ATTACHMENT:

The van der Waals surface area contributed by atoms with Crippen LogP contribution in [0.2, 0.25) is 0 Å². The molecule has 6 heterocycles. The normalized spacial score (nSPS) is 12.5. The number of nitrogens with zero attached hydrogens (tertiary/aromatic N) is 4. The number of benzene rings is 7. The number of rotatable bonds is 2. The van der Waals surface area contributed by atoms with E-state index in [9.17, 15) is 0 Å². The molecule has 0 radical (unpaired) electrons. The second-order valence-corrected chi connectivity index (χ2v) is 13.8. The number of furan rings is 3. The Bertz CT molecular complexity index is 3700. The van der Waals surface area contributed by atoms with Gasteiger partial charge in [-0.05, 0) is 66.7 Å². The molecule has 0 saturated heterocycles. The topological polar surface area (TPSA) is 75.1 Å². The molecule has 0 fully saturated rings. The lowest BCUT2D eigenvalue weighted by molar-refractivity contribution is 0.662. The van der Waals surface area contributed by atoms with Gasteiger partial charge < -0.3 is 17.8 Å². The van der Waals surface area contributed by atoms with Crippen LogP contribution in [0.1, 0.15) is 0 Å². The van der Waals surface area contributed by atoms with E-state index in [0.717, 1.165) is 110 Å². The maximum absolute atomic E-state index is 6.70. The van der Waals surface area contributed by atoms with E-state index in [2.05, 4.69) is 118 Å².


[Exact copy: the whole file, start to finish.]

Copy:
The van der Waals surface area contributed by atoms with Crippen LogP contribution in [0.2, 0.25) is 0 Å². The molecule has 6 heterocycles. The normalized spacial score (nSPS) is 12.5. The number of nitrogens with zero attached hydrogens (tertiary/aromatic N) is 4. The number of benzene rings is 7. The number of rotatable bonds is 2. The van der Waals surface area contributed by atoms with E-state index in [9.17, 15) is 0 Å². The molecule has 0 radical (unpaired) electrons. The second-order valence-corrected chi connectivity index (χ2v) is 13.8. The number of furan rings is 3. The Bertz CT molecular complexity index is 3700. The van der Waals surface area contributed by atoms with Gasteiger partial charge in [-0.05, 0) is 66.7 Å². The molecule has 0 saturated heterocycles. The topological polar surface area (TPSA) is 75.1 Å². The molecule has 0 fully saturated rings. The lowest BCUT2D eigenvalue weighted by molar-refractivity contribution is 0.662. The van der Waals surface area contributed by atoms with Gasteiger partial charge < -0.3 is 17.8 Å². The van der Waals surface area contributed by atoms with Crippen LogP contribution in [0.1, 0.15) is 0 Å². The van der Waals surface area contributed by atoms with E-state index in [0.717, 1.165) is 110 Å². The maximum absolute atomic E-state index is 6.70. The van der Waals surface area contributed by atoms with E-state index in [2.05, 4.69) is 118 Å².